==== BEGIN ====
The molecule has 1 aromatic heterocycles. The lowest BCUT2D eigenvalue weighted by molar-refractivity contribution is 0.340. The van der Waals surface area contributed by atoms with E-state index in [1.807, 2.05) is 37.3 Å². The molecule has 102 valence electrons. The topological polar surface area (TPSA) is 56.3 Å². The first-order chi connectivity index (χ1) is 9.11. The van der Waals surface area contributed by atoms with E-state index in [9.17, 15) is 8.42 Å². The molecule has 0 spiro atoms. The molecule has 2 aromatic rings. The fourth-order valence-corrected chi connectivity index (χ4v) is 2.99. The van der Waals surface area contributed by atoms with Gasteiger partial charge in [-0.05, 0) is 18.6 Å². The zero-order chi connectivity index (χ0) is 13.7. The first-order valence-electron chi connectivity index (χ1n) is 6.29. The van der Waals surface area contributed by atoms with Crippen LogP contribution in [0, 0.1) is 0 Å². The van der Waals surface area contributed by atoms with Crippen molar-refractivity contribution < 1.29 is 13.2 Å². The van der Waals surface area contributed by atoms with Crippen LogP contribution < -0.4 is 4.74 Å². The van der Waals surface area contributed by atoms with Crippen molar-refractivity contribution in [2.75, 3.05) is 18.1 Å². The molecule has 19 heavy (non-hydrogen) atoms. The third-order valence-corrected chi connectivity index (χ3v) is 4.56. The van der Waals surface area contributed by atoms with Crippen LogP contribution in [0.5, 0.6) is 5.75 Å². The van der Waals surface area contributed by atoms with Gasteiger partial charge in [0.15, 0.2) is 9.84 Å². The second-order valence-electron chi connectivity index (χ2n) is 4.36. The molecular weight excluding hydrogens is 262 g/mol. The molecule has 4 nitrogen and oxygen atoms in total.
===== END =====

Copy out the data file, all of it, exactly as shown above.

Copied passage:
The molecule has 1 aromatic heterocycles. The lowest BCUT2D eigenvalue weighted by molar-refractivity contribution is 0.340. The van der Waals surface area contributed by atoms with E-state index in [1.807, 2.05) is 37.3 Å². The molecule has 102 valence electrons. The topological polar surface area (TPSA) is 56.3 Å². The first-order chi connectivity index (χ1) is 9.11. The van der Waals surface area contributed by atoms with E-state index in [9.17, 15) is 8.42 Å². The molecule has 0 spiro atoms. The molecule has 2 aromatic rings. The fourth-order valence-corrected chi connectivity index (χ4v) is 2.99. The van der Waals surface area contributed by atoms with Gasteiger partial charge in [-0.05, 0) is 18.6 Å². The zero-order chi connectivity index (χ0) is 13.7. The first-order valence-electron chi connectivity index (χ1n) is 6.29. The van der Waals surface area contributed by atoms with Crippen LogP contribution in [0, 0.1) is 0 Å². The van der Waals surface area contributed by atoms with Crippen molar-refractivity contribution < 1.29 is 13.2 Å². The van der Waals surface area contributed by atoms with Crippen LogP contribution < -0.4 is 4.74 Å². The van der Waals surface area contributed by atoms with Crippen molar-refractivity contribution in [2.75, 3.05) is 18.1 Å². The molecule has 19 heavy (non-hydrogen) atoms. The third-order valence-corrected chi connectivity index (χ3v) is 4.56. The van der Waals surface area contributed by atoms with Crippen LogP contribution in [0.5, 0.6) is 5.75 Å². The van der Waals surface area contributed by atoms with Gasteiger partial charge in [0.15, 0.2) is 9.84 Å². The second-order valence-electron chi connectivity index (χ2n) is 4.36. The molecular weight excluding hydrogens is 262 g/mol. The molecule has 4 nitrogen and oxygen atoms in total.